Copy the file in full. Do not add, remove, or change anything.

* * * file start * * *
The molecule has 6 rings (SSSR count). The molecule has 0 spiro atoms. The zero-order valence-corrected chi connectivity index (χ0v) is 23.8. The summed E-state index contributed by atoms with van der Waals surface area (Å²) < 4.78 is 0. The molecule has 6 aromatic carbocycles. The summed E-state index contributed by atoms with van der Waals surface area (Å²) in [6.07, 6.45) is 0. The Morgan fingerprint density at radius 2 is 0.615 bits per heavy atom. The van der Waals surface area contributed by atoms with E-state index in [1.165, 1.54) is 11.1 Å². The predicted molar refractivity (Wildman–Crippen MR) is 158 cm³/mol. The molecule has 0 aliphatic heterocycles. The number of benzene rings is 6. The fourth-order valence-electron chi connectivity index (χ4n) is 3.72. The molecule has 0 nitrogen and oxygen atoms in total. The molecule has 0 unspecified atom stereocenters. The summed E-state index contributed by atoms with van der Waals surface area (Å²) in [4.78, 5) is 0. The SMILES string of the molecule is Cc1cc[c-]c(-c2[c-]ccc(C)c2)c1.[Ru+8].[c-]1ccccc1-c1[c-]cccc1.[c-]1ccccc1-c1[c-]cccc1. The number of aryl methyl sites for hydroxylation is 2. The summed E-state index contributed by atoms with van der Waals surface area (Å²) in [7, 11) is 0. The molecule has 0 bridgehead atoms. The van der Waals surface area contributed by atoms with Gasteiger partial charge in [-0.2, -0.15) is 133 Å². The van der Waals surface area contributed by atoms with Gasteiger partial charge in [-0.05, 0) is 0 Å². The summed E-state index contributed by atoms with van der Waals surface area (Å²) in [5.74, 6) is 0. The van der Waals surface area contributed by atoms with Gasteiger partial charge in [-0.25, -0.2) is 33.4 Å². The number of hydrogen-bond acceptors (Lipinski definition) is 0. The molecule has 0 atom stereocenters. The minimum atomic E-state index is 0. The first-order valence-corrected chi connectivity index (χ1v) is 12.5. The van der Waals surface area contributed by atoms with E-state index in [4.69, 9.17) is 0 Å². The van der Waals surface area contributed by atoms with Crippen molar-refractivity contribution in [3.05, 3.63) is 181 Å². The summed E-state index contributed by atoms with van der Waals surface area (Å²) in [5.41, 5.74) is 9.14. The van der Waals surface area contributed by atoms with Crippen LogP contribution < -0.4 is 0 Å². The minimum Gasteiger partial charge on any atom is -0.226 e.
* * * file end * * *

The molecule has 6 rings (SSSR count). The molecule has 0 spiro atoms. The zero-order valence-corrected chi connectivity index (χ0v) is 23.8. The summed E-state index contributed by atoms with van der Waals surface area (Å²) < 4.78 is 0. The molecule has 6 aromatic carbocycles. The summed E-state index contributed by atoms with van der Waals surface area (Å²) in [6.07, 6.45) is 0. The Morgan fingerprint density at radius 2 is 0.615 bits per heavy atom. The van der Waals surface area contributed by atoms with E-state index in [1.165, 1.54) is 11.1 Å². The predicted molar refractivity (Wildman–Crippen MR) is 158 cm³/mol. The molecule has 0 aliphatic heterocycles. The number of benzene rings is 6. The fourth-order valence-electron chi connectivity index (χ4n) is 3.72. The molecule has 0 nitrogen and oxygen atoms in total. The molecule has 0 unspecified atom stereocenters. The summed E-state index contributed by atoms with van der Waals surface area (Å²) in [4.78, 5) is 0. The SMILES string of the molecule is Cc1cc[c-]c(-c2[c-]ccc(C)c2)c1.[Ru+8].[c-]1ccccc1-c1[c-]cccc1.[c-]1ccccc1-c1[c-]cccc1. The number of aryl methyl sites for hydroxylation is 2. The summed E-state index contributed by atoms with van der Waals surface area (Å²) in [7, 11) is 0. The molecule has 0 bridgehead atoms. The van der Waals surface area contributed by atoms with Gasteiger partial charge in [-0.2, -0.15) is 133 Å². The van der Waals surface area contributed by atoms with Gasteiger partial charge in [-0.05, 0) is 0 Å². The summed E-state index contributed by atoms with van der Waals surface area (Å²) in [5.74, 6) is 0. The van der Waals surface area contributed by atoms with Gasteiger partial charge in [-0.25, -0.2) is 33.4 Å². The number of hydrogen-bond acceptors (Lipinski definition) is 0. The molecule has 0 atom stereocenters. The minimum atomic E-state index is 0. The first-order valence-corrected chi connectivity index (χ1v) is 12.5. The van der Waals surface area contributed by atoms with E-state index in [4.69, 9.17) is 0 Å². The van der Waals surface area contributed by atoms with Crippen molar-refractivity contribution in [3.05, 3.63) is 181 Å². The summed E-state index contributed by atoms with van der Waals surface area (Å²) in [5.41, 5.74) is 9.14. The van der Waals surface area contributed by atoms with Crippen LogP contribution < -0.4 is 0 Å². The minimum Gasteiger partial charge on any atom is -0.226 e.